Although the Learned Judge erred in holding that the Respondent had established a clear and unambiguous title entitling it to the writ habere facias possessionem, the best alternative and indeed proper course in the circumstances of the present case, would be to order a non-suit in lieu of the decision of the judge in Chambers granting the application so that in the eventuality of any fresh application for a writ by the Respondent such an application would be determined in presence of the Ministry. An outright dismissal of the appeal, in view of the nature of the evidence tending to establish the renewal of a valid lease agreement and the nature of the defence raised by the appellant, would result in an unjustified curtailing of the exercise of a lessor’s rights against what may be a potentially unlawful occupier.
Order instead that the application be non-suited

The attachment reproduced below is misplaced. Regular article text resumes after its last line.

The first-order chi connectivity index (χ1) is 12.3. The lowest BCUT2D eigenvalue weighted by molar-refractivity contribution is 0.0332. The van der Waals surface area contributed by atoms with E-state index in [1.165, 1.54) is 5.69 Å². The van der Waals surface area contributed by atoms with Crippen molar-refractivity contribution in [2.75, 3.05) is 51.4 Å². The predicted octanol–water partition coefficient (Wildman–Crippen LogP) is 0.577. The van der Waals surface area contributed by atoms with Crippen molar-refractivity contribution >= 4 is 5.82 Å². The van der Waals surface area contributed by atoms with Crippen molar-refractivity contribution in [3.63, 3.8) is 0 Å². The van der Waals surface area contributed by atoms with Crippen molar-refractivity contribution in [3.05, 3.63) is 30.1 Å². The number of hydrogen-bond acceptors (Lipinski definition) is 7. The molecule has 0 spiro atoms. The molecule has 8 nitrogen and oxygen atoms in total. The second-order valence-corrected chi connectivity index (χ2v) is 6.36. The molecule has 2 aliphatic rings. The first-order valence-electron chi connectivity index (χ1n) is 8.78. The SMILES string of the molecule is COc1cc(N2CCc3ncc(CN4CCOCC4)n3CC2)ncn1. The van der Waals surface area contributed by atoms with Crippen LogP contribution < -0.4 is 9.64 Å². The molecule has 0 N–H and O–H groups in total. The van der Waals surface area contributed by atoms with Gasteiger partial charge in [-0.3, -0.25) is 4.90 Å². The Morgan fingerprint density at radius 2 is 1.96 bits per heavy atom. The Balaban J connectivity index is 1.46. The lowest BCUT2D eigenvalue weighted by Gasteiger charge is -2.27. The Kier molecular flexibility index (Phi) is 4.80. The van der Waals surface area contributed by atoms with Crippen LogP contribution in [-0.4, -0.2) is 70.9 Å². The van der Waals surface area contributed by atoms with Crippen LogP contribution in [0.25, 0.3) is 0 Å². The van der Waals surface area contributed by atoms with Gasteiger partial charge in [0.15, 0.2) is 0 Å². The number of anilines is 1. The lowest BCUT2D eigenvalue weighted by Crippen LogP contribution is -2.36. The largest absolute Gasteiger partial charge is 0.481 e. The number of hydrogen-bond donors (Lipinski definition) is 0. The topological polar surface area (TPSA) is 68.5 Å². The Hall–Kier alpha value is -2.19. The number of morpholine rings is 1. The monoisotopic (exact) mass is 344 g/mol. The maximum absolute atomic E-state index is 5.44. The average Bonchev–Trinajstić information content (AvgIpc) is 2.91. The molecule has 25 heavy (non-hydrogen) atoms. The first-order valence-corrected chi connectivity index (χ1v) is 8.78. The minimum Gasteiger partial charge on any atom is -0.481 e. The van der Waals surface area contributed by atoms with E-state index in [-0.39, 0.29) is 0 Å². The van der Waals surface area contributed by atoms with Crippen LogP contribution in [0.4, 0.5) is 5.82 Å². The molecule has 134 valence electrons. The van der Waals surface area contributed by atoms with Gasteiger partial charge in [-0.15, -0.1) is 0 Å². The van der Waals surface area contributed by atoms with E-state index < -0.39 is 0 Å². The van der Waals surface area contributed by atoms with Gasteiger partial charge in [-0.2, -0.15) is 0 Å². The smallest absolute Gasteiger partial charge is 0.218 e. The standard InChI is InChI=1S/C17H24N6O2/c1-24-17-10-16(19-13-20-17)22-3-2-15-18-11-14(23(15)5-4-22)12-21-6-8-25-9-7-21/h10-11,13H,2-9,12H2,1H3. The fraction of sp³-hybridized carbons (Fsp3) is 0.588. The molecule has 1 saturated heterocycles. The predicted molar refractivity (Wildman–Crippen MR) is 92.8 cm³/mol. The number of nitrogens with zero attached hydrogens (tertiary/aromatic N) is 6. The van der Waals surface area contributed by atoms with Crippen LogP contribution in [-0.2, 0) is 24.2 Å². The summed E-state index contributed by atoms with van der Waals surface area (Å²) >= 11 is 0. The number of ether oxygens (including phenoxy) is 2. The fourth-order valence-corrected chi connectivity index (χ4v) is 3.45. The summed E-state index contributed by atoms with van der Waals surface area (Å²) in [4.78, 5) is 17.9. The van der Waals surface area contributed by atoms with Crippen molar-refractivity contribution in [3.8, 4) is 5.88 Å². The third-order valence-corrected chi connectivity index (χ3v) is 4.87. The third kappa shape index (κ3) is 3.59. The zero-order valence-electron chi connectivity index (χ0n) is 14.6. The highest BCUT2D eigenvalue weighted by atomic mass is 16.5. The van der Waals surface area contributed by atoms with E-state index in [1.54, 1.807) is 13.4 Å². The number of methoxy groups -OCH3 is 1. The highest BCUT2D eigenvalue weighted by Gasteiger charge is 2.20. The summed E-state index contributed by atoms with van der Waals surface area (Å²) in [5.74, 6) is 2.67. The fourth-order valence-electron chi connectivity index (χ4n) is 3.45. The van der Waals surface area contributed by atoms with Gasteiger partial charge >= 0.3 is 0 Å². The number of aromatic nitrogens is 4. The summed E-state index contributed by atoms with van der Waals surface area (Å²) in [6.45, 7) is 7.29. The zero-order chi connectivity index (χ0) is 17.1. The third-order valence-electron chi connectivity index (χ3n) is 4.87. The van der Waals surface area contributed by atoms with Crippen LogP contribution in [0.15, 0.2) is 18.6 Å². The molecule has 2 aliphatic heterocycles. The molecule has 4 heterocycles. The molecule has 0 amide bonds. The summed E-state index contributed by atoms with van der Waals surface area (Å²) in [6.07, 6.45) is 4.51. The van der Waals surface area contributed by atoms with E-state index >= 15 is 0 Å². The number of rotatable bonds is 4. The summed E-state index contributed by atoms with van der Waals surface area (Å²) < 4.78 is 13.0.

Although the Learned Judge erred in holding that the respondent had established a clear and unambiguous title entitling it to the writ habere facias possessionem, the best alternative and indeed proper course in the circumstances of the present case, would be to order a non-suit in lieu of the decision of the Judge in Chambers granting the application so that in the eventuality of any fresh application for a writ by the respondent such an application would be determined in presence of the Ministry. An outright dismissal of the appeal, in view of the nature of the evidence tending to establish the renewal of a valid lease agreement and the nature of the defence raised by the appellant, would result in an unjustified curtailing of the exercise of a lessor’s rights against what may be a potentially unlawful occupier. The Judges accordingly:
- Quash the decision of the Learned Judge granting the writ habere facias possessionem; and
- Order instead that the application be non-suited.
Barrister for Lunch Spot Co Ltd (Appellant): Mr Robin Appaya